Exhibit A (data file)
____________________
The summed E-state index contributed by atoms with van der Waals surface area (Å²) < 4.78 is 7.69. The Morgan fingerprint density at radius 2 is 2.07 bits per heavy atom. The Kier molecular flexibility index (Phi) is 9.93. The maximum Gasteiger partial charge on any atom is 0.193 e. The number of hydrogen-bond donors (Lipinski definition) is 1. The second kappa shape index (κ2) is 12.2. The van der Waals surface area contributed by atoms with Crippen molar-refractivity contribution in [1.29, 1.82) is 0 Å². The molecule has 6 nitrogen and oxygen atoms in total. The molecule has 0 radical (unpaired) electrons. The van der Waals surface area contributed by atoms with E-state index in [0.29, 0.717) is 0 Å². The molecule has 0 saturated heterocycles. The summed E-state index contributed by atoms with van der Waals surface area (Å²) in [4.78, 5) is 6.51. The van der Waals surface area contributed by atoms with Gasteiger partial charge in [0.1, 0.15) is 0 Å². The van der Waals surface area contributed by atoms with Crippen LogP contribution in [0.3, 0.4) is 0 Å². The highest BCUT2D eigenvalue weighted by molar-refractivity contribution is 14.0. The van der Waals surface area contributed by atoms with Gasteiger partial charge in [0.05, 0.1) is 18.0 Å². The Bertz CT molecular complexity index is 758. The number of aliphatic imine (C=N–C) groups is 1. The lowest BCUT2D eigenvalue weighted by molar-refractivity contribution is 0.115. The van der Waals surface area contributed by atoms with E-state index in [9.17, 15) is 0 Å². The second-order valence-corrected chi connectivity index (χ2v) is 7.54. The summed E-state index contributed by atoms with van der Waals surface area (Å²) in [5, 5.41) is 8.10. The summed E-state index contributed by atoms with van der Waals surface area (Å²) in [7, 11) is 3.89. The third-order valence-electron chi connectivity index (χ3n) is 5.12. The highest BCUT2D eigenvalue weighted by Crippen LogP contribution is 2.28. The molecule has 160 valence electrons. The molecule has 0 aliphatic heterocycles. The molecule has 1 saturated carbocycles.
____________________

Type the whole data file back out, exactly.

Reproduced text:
The summed E-state index contributed by atoms with van der Waals surface area (Å²) < 4.78 is 7.69. The Morgan fingerprint density at radius 2 is 2.07 bits per heavy atom. The Kier molecular flexibility index (Phi) is 9.93. The maximum Gasteiger partial charge on any atom is 0.193 e. The number of hydrogen-bond donors (Lipinski definition) is 1. The second kappa shape index (κ2) is 12.2. The van der Waals surface area contributed by atoms with Crippen molar-refractivity contribution in [1.29, 1.82) is 0 Å². The molecule has 6 nitrogen and oxygen atoms in total. The molecule has 0 radical (unpaired) electrons. The van der Waals surface area contributed by atoms with E-state index in [0.29, 0.717) is 0 Å². The molecule has 0 saturated heterocycles. The summed E-state index contributed by atoms with van der Waals surface area (Å²) in [4.78, 5) is 6.51. The van der Waals surface area contributed by atoms with Gasteiger partial charge in [0.1, 0.15) is 0 Å². The van der Waals surface area contributed by atoms with Crippen LogP contribution in [0.3, 0.4) is 0 Å². The highest BCUT2D eigenvalue weighted by molar-refractivity contribution is 14.0. The van der Waals surface area contributed by atoms with Gasteiger partial charge in [0.05, 0.1) is 18.0 Å². The Bertz CT molecular complexity index is 758. The number of aliphatic imine (C=N–C) groups is 1. The lowest BCUT2D eigenvalue weighted by molar-refractivity contribution is 0.115. The van der Waals surface area contributed by atoms with E-state index in [9.17, 15) is 0 Å². The second-order valence-corrected chi connectivity index (χ2v) is 7.54. The summed E-state index contributed by atoms with van der Waals surface area (Å²) in [5, 5.41) is 8.10. The summed E-state index contributed by atoms with van der Waals surface area (Å²) in [7, 11) is 3.89. The third-order valence-electron chi connectivity index (χ3n) is 5.12. The highest BCUT2D eigenvalue weighted by Crippen LogP contribution is 2.28. The molecule has 160 valence electrons. The molecule has 0 aliphatic heterocycles. The molecule has 1 saturated carbocycles.